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A.A. isn’t the last stop on the train

Richard Hollett May 26, 2008

 

There is a shift taking place in people’s perspective of addiction and recovery.  Thankfully, successful methods free of 12-step and AA philosophies for treating those with problems with alcohol and drugs (and other compulsions) are being offered and are proving to be more effective and more naturally compatible with those who suffer from such addictions.  These programs, alternatively, are being offered to people with specific consideration given to the individual and by honoring and respecting the addict’s intelligence, individuality and ability to make fulfilling and responsible choices.  The thinking behind this is that everyone who struggles with challenges including ones with drug and alcohol has a desire to change, regardless of how big or small the desire seems.  By gently and respectfully nourishing and paying tribute to one’s innate desire to create a healthy, peaceful and fulfilling life, free from addiction, it becomes a natural progression for the impulse toward substance abuse to diminish – essentially breathing life into a person’s organic impulse to face individual challenges and in turn create a successful, happy, productive life.  As opposed to the aggression and fear based tactics offered in AA and 12-step programs, many professionals are now recognizing the success and effectiveness of eliciting an individual, self-designed path toward freedom from addiction.  It is now being acknowledged that one’s personal challenges, which can manifest in many ways, one being addiction, is accompanied by a solution to overcome that same challenge.  In other words, treatment professionals can help unobstruct, elicit, and orchestrate an individualized path of recovery and personal growth and it is more effective than force feeding a “one size fits all” recovery program.  Additionally these more genuine approaches to addiction and other compulsions are more effective because they empower a person rather than force a person to deem himself as powerless. 

Approximately ninety-five percent of existing treatment centers in the United States adheres to the 12-step philosophies.  Currently, the success rate of treatment is no different than the success rate of AA: between 3 – 5%.  One has to wonder since the success rate is so low, what propelled AA and 12 step treatment to become such an unquestioned and integral part of American culture, as well as a billion dollar industry.  Many claim that the path to national acceptance was paved by politics and personal agenda and continues to be motivated by enormous financial gain.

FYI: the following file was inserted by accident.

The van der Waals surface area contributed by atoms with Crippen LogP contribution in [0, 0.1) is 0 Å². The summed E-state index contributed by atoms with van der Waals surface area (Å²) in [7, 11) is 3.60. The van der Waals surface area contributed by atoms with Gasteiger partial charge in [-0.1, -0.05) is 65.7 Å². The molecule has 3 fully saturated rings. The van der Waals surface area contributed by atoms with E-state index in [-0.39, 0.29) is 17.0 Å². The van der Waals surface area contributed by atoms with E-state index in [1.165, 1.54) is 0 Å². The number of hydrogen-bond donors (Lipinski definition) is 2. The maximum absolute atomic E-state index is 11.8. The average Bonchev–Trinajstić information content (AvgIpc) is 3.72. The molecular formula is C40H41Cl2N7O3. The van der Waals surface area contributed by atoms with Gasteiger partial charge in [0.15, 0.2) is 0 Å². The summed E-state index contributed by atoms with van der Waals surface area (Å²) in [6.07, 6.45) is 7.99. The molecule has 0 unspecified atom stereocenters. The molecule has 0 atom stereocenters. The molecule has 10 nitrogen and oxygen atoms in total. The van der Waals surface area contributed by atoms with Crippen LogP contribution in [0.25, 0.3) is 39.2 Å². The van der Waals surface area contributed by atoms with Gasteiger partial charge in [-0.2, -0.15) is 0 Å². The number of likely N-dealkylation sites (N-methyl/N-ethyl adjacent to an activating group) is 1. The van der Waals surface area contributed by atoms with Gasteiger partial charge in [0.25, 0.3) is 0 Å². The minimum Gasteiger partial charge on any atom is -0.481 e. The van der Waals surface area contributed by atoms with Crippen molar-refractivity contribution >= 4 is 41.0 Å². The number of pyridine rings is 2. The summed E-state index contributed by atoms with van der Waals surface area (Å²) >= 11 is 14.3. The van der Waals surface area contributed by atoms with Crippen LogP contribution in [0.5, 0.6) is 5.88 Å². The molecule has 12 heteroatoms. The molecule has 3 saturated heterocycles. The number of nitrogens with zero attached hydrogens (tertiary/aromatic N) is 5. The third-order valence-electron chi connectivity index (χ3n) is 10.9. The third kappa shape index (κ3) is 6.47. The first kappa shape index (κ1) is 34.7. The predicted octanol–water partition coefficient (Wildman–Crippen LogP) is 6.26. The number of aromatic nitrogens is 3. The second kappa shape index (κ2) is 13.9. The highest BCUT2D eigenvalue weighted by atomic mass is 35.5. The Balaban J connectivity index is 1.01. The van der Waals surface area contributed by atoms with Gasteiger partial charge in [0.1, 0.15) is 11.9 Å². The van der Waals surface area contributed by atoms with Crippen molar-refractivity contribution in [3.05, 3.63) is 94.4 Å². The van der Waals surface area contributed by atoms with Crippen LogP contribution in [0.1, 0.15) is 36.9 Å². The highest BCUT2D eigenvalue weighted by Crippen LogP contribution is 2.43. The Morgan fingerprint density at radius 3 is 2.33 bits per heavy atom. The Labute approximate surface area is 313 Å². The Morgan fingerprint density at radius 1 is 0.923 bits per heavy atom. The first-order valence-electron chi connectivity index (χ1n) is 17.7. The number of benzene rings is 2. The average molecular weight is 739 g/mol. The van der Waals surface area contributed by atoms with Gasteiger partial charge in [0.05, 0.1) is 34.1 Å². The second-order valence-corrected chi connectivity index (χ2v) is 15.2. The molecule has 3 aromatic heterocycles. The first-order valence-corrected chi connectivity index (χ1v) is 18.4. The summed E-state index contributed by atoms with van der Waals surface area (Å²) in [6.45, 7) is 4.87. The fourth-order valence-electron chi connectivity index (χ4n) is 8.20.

Substance abuse has existed for thousands of years.  AA was founded in 1935.  Among the hundreds of inaccurate and negative slogans espoused by AA and 12-step treatment programs are “AA is the only way”, or “It is AA or die”.  These are fiercely repeated slogans that are commonly and aggressively drilled into the minds of those in treatment, most of whom are very vulnerable and susceptible when entering treatment programs and the halls of AA.  To accept that “AA is the only way” and/or “It is AA or die”, one has to also embrace the absurd notion that prior to 1935, those who suffered from addiction never recovered or even had the means to recover in the absence of AA and the 12-steps, and therefore died from their addiction.  In addition, one would have to accept the equally absurd notion that subsequent to 1935, those who suffered and continue to suffer from addiction died and still die from their condition unless they follow an AA and 12 step recovery program.  This position would be laughable if it weren’t so ignorant and arrogant and blatantly irresponsible.  These slogans can have an extraordinarily negative and dangerous affect on people in treatment.  Research shows that more people recover from addiction outside of AA and 12-step treatment.  These previously stated and potentially detrimental proclamations, which are voiced as a matter of fact, are unfounded and often contribute to substance abusers’ deep turmoil and conflict and potentially fatal condition. 

I have no problem with individuals who independently choose to follow a 12-step program or attend AA.  Each have my most sincere best wishes to create a well deserved, beautiful and fulfilling life, free of addiction.  How they go about it is not my business or concern.  Similarly, I have no problem with people practicing other philosophies, religions or rituals which do not reflect my personal beliefs.  Unlike the “preachers” in AA and treatment facilities, I do not believe that my way is the only way.  In fact, I believe that although there are universal truths, there are as many paths leading to those truths as there are people on this planet.  Therefore, I respect and honor people’s natural gravitational pull toward being true to and following his or her individual path.